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Two IRIS Optometrists Answer Frequently Asked Questions

Being an Optometrist also means receiving many questions every day. At IRIS, our mission is to help our patients experience better vision and, in order to do this thoroughly, we get to know you and take the time to answer all of your questions. We asked two Optometrists, from the great IRIS family, to answer some frequently asked questions they receive from their patients. 

Dr Paul Di Nardo, Optometrist at IRIS Midland, Ontario

Will wearing glasses make my eyes weaker?

Absolutely not! In fact, in growing children, wearing an up-to-date prescription can slow down or reduce further prescription changes. This question is most commonly asked by people who are beginning to need help with their reading vision, but the answer is the same. As we age, the focusing ability of our eyes is diminished, and this process happens just the same, whether you struggle through it without reading glasses or give your eyes the break they are asking for. Yes, wearing the glasses shows you how clear your vision could be, so when you remove them things might feel blurrier than they were before. But this 'blurriness' is temporary; within minutes you get used to your vision again and you're back to normal. Wearing your prescription glasses will not permanently make your vision worse or your eyes weaker, but it will relax your eyes and relieve the strain, so feel free to use them as much as you feel you need, without worrying about harming your eyes.

Why are my eyes always watering?

Excessive tearing, or epiphora, can happen for several reasons. With red eyes, it may indicate an infection (such as viral conjunctivitis, or 'pink eye'); with itchiness, it may be a sign of allergies; and with burning, stinging, or grittiness, it may be a sign of dry eyes. Counter-intuitively, when the tear layer on the eyes evaporates due to dryness, your body's reflex is to produce tears, but it often overreacts, leading to weepy eyes. To precisely diagnose what is causing the wateriness, you'll need an eye examination under the slit-lamp, where microscopic signs will reveal the cause of your symptoms, and help your optometrist determine the best solution for you.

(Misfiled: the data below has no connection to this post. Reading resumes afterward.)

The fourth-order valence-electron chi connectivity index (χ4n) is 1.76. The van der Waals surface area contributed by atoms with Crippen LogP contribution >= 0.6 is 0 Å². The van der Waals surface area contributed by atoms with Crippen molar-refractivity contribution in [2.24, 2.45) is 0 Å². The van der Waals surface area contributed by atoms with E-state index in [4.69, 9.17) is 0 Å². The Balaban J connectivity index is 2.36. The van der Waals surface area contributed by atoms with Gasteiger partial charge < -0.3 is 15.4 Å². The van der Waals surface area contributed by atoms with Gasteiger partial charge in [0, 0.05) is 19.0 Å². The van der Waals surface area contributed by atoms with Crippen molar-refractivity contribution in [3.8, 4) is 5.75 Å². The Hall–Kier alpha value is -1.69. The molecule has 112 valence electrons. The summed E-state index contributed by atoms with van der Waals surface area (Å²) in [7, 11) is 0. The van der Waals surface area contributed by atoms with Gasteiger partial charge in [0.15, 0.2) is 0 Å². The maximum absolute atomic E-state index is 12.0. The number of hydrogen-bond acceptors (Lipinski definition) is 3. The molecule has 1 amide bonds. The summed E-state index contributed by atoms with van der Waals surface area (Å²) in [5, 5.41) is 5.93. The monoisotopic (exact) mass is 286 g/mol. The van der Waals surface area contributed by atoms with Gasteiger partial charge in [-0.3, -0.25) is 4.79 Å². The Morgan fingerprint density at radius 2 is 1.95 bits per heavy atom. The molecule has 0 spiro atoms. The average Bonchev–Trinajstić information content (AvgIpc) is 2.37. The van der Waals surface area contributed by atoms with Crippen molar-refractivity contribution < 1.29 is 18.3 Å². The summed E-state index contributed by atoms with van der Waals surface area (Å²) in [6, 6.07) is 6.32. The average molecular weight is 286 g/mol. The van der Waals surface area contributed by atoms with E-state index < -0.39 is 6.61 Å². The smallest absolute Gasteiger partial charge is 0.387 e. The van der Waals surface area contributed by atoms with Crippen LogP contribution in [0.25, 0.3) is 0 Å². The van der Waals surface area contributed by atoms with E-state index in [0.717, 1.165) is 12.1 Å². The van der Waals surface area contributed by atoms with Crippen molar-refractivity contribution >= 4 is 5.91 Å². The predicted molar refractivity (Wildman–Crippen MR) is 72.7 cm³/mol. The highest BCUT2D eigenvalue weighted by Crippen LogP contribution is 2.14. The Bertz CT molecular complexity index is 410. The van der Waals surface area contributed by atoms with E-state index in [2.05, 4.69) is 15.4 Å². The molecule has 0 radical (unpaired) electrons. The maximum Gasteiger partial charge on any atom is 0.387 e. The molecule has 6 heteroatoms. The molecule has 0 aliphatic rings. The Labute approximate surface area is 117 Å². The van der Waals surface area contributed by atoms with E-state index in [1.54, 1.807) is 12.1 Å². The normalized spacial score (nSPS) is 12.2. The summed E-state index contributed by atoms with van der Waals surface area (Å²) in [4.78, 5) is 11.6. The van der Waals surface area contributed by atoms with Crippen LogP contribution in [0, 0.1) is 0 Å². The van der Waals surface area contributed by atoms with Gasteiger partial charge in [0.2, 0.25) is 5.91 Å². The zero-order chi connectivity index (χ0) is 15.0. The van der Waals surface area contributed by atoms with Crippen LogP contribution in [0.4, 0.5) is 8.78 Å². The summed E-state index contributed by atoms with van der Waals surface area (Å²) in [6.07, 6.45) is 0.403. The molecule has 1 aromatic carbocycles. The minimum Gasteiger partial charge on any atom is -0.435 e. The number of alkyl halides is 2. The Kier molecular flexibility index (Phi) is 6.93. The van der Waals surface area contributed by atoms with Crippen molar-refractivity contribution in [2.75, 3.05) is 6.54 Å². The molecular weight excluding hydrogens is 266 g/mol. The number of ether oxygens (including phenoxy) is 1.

Dr Marie-France Duguay, Optometrist at IRIS Saint-Jerome and IRIS Centropolis

How do you examine the eyes of babies?

A parent cannot be sure whether their baby’s vision is good or not. Some visual defects, such as amblyopia of one eye or congenital cataract, are invisible. Retinoscopy is a technique that allows the optometrist to measure visual defects such as myopia, astigmatism or hyperopia. Ophthalmoscopy allows you to explore eye health. These two techniques require no verbal response from the baby. If an eye is less effective than the other, the development of the child may be compromised in terms of motor skills. Everything happens before they turn 6!

Do children with learning disabilities need a more specific eye exam?

Children with learning disabilities should have a thorough eye examination of their ocular coordination and refraction, under cycloplegia (drops that dilate the pupils and place the lens in a resting condition). It is especially important since even a small visual defect can influence the comfort of the child during their learning process. In some cases, a visual-perceptual-motor test will be recommended. This type of examination is a battery of tests which makes it possible to detect the problems of saccades and of visual memory, to name a few. The Optometrist can therefore work in collaboration with the education specialist, the occupational therapist or any other person who works with the child. It will therefore be an interdisciplinary partnership to improve the child's academic capacity!

Is it possible for a person suffering from Autism Spectrum Disorder to have a visual examination?

Any type of visual examination is possible when the healthcare professional is willing to follow the rhythm of the person presenting an autism spectrum disorder. It is extremely important that the optometrist understands the importance of respecting the patient’s limits, fears, tactile defences, etc. If the patient suffering from ASD is a child, the visual examination can be started in the playroom. In some cases, the door of the examination room must remain open. The key point is to never underestimate the abilities of these patients. A thorough examination for ocular coordination and refraction under cycloplegia must be done at some point to ensure the best optical correction and visual exercises personalized to this condition will be prescribed. Several visits may be necessary to achieve a full examination. This is necessary so that anyone can experience better vision, no matter how tough it may be!

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